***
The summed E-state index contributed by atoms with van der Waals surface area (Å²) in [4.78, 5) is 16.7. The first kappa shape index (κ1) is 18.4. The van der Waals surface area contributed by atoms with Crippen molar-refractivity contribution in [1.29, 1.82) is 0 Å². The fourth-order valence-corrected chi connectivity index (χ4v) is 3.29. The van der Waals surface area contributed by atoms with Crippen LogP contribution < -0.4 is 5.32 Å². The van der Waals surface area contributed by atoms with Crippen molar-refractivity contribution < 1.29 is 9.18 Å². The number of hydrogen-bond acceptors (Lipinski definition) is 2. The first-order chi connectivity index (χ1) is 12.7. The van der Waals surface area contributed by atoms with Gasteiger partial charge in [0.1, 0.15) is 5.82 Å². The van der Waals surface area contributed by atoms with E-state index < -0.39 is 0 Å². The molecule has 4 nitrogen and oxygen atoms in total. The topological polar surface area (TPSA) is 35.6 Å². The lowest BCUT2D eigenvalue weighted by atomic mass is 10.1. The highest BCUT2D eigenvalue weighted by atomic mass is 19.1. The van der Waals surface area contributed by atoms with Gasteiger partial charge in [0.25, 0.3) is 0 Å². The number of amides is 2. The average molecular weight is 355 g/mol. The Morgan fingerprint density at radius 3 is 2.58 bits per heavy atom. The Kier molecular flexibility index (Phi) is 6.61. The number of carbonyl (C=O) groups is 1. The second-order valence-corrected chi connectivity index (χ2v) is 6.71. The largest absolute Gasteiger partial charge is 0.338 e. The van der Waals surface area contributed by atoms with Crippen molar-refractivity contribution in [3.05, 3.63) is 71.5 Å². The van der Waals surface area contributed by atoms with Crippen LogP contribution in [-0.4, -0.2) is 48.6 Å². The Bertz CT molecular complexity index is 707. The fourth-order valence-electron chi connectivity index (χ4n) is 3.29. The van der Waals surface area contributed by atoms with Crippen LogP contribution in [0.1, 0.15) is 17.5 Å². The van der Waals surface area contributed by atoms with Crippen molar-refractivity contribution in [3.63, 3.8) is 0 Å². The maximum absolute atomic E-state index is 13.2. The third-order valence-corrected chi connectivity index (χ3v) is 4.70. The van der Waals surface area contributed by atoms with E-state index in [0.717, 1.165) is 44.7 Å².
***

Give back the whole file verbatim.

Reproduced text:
The summed E-state index contributed by atoms with van der Waals surface area (Å²) in [4.78, 5) is 16.7. The first kappa shape index (κ1) is 18.4. The van der Waals surface area contributed by atoms with Crippen molar-refractivity contribution in [1.29, 1.82) is 0 Å². The fourth-order valence-corrected chi connectivity index (χ4v) is 3.29. The van der Waals surface area contributed by atoms with Crippen LogP contribution < -0.4 is 5.32 Å². The van der Waals surface area contributed by atoms with Crippen molar-refractivity contribution < 1.29 is 9.18 Å². The number of hydrogen-bond acceptors (Lipinski definition) is 2. The first-order chi connectivity index (χ1) is 12.7. The van der Waals surface area contributed by atoms with Gasteiger partial charge in [0.1, 0.15) is 5.82 Å². The van der Waals surface area contributed by atoms with E-state index < -0.39 is 0 Å². The molecule has 4 nitrogen and oxygen atoms in total. The topological polar surface area (TPSA) is 35.6 Å². The lowest BCUT2D eigenvalue weighted by atomic mass is 10.1. The highest BCUT2D eigenvalue weighted by atomic mass is 19.1. The van der Waals surface area contributed by atoms with Gasteiger partial charge in [0.25, 0.3) is 0 Å². The number of amides is 2. The average molecular weight is 355 g/mol. The Morgan fingerprint density at radius 3 is 2.58 bits per heavy atom. The Kier molecular flexibility index (Phi) is 6.61. The number of carbonyl (C=O) groups is 1. The second-order valence-corrected chi connectivity index (χ2v) is 6.71. The largest absolute Gasteiger partial charge is 0.338 e. The van der Waals surface area contributed by atoms with Crippen molar-refractivity contribution in [3.05, 3.63) is 71.5 Å². The van der Waals surface area contributed by atoms with Crippen LogP contribution in [-0.4, -0.2) is 48.6 Å². The Bertz CT molecular complexity index is 707. The fourth-order valence-electron chi connectivity index (χ4n) is 3.29. The van der Waals surface area contributed by atoms with Crippen LogP contribution in [0.1, 0.15) is 17.5 Å². The van der Waals surface area contributed by atoms with Crippen molar-refractivity contribution in [3.63, 3.8) is 0 Å². The maximum absolute atomic E-state index is 13.2. The third-order valence-corrected chi connectivity index (χ3v) is 4.70. The van der Waals surface area contributed by atoms with E-state index in [0.717, 1.165) is 44.7 Å².